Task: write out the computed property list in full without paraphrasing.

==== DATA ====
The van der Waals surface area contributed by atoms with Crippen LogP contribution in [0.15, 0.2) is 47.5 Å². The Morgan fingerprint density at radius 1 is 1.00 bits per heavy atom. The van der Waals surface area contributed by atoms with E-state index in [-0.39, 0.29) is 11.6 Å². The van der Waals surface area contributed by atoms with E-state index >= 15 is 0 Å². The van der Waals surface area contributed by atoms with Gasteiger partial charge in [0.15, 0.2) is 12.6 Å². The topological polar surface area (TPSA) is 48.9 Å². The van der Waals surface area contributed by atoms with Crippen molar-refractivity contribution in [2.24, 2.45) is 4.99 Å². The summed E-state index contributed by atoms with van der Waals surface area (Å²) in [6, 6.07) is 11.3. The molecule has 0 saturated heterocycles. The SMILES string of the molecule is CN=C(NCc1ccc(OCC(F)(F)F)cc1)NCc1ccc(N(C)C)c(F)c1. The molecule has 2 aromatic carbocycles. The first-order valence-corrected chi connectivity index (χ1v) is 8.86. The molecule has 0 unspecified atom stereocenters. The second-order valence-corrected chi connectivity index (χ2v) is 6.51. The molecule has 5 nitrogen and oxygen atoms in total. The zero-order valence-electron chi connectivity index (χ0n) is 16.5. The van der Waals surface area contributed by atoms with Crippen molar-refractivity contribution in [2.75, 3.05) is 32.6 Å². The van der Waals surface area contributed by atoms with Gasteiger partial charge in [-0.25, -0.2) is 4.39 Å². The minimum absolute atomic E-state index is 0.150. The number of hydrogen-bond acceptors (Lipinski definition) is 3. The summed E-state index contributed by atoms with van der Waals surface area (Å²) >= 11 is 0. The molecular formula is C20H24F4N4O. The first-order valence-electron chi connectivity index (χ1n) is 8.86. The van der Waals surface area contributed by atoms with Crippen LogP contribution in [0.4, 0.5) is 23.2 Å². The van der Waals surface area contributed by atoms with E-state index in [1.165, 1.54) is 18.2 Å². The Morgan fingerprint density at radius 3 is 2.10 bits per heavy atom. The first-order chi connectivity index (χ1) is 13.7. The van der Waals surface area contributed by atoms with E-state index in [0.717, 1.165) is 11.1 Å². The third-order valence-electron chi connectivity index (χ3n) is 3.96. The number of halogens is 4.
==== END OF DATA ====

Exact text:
The van der Waals surface area contributed by atoms with Crippen LogP contribution in [0.15, 0.2) is 47.5 Å². The Morgan fingerprint density at radius 1 is 1.00 bits per heavy atom. The van der Waals surface area contributed by atoms with E-state index in [-0.39, 0.29) is 11.6 Å². The van der Waals surface area contributed by atoms with E-state index >= 15 is 0 Å². The van der Waals surface area contributed by atoms with Gasteiger partial charge in [0.15, 0.2) is 12.6 Å². The topological polar surface area (TPSA) is 48.9 Å². The van der Waals surface area contributed by atoms with Crippen molar-refractivity contribution in [2.24, 2.45) is 4.99 Å². The summed E-state index contributed by atoms with van der Waals surface area (Å²) in [6, 6.07) is 11.3. The molecule has 0 saturated heterocycles. The SMILES string of the molecule is CN=C(NCc1ccc(OCC(F)(F)F)cc1)NCc1ccc(N(C)C)c(F)c1. The molecule has 2 aromatic carbocycles. The first-order valence-corrected chi connectivity index (χ1v) is 8.86. The molecule has 0 unspecified atom stereocenters. The second-order valence-corrected chi connectivity index (χ2v) is 6.51. The molecule has 5 nitrogen and oxygen atoms in total. The zero-order valence-electron chi connectivity index (χ0n) is 16.5. The van der Waals surface area contributed by atoms with Crippen molar-refractivity contribution in [2.75, 3.05) is 32.6 Å². The van der Waals surface area contributed by atoms with Gasteiger partial charge in [-0.25, -0.2) is 4.39 Å². The minimum absolute atomic E-state index is 0.150. The number of hydrogen-bond acceptors (Lipinski definition) is 3. The summed E-state index contributed by atoms with van der Waals surface area (Å²) >= 11 is 0. The molecular formula is C20H24F4N4O. The first-order valence-electron chi connectivity index (χ1n) is 8.86. The van der Waals surface area contributed by atoms with Crippen LogP contribution in [0.4, 0.5) is 23.2 Å². The van der Waals surface area contributed by atoms with E-state index in [1.165, 1.54) is 18.2 Å². The Morgan fingerprint density at radius 3 is 2.10 bits per heavy atom. The first-order chi connectivity index (χ1) is 13.7. The van der Waals surface area contributed by atoms with E-state index in [0.717, 1.165) is 11.1 Å². The third-order valence-electron chi connectivity index (χ3n) is 3.96. The number of halogens is 4.